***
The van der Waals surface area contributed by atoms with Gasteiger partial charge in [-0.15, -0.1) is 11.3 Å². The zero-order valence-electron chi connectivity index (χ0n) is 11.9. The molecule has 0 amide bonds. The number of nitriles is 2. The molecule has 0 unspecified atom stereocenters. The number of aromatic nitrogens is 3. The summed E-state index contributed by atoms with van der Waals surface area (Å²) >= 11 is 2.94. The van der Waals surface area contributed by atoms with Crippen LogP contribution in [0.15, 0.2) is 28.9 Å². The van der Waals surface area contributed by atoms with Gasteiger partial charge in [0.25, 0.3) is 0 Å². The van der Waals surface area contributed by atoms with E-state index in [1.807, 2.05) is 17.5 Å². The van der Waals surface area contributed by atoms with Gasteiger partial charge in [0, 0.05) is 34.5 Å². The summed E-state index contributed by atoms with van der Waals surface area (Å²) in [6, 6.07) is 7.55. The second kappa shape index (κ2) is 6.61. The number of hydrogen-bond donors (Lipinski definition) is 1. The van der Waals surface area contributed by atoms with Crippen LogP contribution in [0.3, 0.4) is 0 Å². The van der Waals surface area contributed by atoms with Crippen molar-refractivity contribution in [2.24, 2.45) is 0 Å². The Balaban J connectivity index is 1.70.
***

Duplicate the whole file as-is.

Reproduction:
The van der Waals surface area contributed by atoms with Gasteiger partial charge in [-0.15, -0.1) is 11.3 Å². The zero-order valence-electron chi connectivity index (χ0n) is 11.9. The molecule has 0 amide bonds. The number of nitriles is 2. The molecule has 0 unspecified atom stereocenters. The number of aromatic nitrogens is 3. The summed E-state index contributed by atoms with van der Waals surface area (Å²) >= 11 is 2.94. The van der Waals surface area contributed by atoms with Crippen LogP contribution in [0.15, 0.2) is 28.9 Å². The van der Waals surface area contributed by atoms with Gasteiger partial charge in [0.25, 0.3) is 0 Å². The van der Waals surface area contributed by atoms with E-state index in [1.807, 2.05) is 17.5 Å². The van der Waals surface area contributed by atoms with Gasteiger partial charge in [0, 0.05) is 34.5 Å². The summed E-state index contributed by atoms with van der Waals surface area (Å²) in [6, 6.07) is 7.55. The second kappa shape index (κ2) is 6.61. The number of hydrogen-bond donors (Lipinski definition) is 1. The van der Waals surface area contributed by atoms with Crippen LogP contribution in [0.3, 0.4) is 0 Å². The van der Waals surface area contributed by atoms with Crippen molar-refractivity contribution in [2.24, 2.45) is 0 Å². The Balaban J connectivity index is 1.70.